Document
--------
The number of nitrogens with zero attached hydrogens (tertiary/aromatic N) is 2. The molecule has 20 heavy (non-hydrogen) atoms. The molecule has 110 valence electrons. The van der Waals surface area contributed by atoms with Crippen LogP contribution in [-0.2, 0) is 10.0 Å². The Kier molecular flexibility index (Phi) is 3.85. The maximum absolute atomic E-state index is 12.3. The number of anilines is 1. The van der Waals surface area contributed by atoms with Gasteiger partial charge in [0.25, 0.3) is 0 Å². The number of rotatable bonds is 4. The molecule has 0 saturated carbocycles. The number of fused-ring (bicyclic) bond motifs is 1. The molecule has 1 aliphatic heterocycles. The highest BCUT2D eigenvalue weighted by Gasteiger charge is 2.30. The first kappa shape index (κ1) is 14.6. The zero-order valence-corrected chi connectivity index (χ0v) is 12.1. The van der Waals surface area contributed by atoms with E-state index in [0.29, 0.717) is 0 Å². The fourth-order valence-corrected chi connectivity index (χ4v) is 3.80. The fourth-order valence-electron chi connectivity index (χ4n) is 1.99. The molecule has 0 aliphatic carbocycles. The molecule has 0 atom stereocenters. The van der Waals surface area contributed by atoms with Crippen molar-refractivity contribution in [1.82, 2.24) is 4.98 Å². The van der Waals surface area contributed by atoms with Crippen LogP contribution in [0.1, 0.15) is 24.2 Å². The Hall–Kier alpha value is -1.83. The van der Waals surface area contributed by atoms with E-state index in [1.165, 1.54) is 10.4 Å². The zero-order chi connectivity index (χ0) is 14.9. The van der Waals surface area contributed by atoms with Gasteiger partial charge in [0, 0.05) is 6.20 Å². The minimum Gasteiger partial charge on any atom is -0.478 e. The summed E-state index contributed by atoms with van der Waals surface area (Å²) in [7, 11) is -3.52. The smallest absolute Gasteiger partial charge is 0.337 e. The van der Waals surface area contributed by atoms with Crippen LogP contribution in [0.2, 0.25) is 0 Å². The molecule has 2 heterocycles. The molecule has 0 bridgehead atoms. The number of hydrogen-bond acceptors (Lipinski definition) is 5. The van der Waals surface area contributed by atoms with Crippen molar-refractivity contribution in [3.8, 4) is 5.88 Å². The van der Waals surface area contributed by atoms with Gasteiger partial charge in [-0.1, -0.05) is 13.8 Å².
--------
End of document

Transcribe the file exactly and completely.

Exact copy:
The number of nitrogens with zero attached hydrogens (tertiary/aromatic N) is 2. The molecule has 20 heavy (non-hydrogen) atoms. The molecule has 110 valence electrons. The van der Waals surface area contributed by atoms with Crippen LogP contribution in [-0.2, 0) is 10.0 Å². The Kier molecular flexibility index (Phi) is 3.85. The maximum absolute atomic E-state index is 12.3. The number of anilines is 1. The van der Waals surface area contributed by atoms with Gasteiger partial charge in [0.25, 0.3) is 0 Å². The number of rotatable bonds is 4. The molecule has 0 saturated carbocycles. The number of fused-ring (bicyclic) bond motifs is 1. The molecule has 1 aliphatic heterocycles. The highest BCUT2D eigenvalue weighted by Gasteiger charge is 2.30. The first kappa shape index (κ1) is 14.6. The zero-order valence-corrected chi connectivity index (χ0v) is 12.1. The van der Waals surface area contributed by atoms with E-state index in [0.29, 0.717) is 0 Å². The fourth-order valence-corrected chi connectivity index (χ4v) is 3.80. The fourth-order valence-electron chi connectivity index (χ4n) is 1.99. The molecule has 0 aliphatic carbocycles. The molecule has 0 atom stereocenters. The van der Waals surface area contributed by atoms with Crippen molar-refractivity contribution in [1.82, 2.24) is 4.98 Å². The van der Waals surface area contributed by atoms with Crippen LogP contribution in [0.1, 0.15) is 24.2 Å². The Hall–Kier alpha value is -1.83. The van der Waals surface area contributed by atoms with E-state index in [1.165, 1.54) is 10.4 Å². The zero-order chi connectivity index (χ0) is 14.9. The van der Waals surface area contributed by atoms with Gasteiger partial charge in [0, 0.05) is 6.20 Å². The minimum Gasteiger partial charge on any atom is -0.478 e. The summed E-state index contributed by atoms with van der Waals surface area (Å²) in [7, 11) is -3.52. The smallest absolute Gasteiger partial charge is 0.337 e. The van der Waals surface area contributed by atoms with Crippen LogP contribution in [0.2, 0.25) is 0 Å². The molecule has 2 heterocycles. The molecule has 0 bridgehead atoms. The number of hydrogen-bond acceptors (Lipinski definition) is 5. The van der Waals surface area contributed by atoms with Crippen molar-refractivity contribution in [3.8, 4) is 5.88 Å². The van der Waals surface area contributed by atoms with Gasteiger partial charge in [-0.1, -0.05) is 13.8 Å².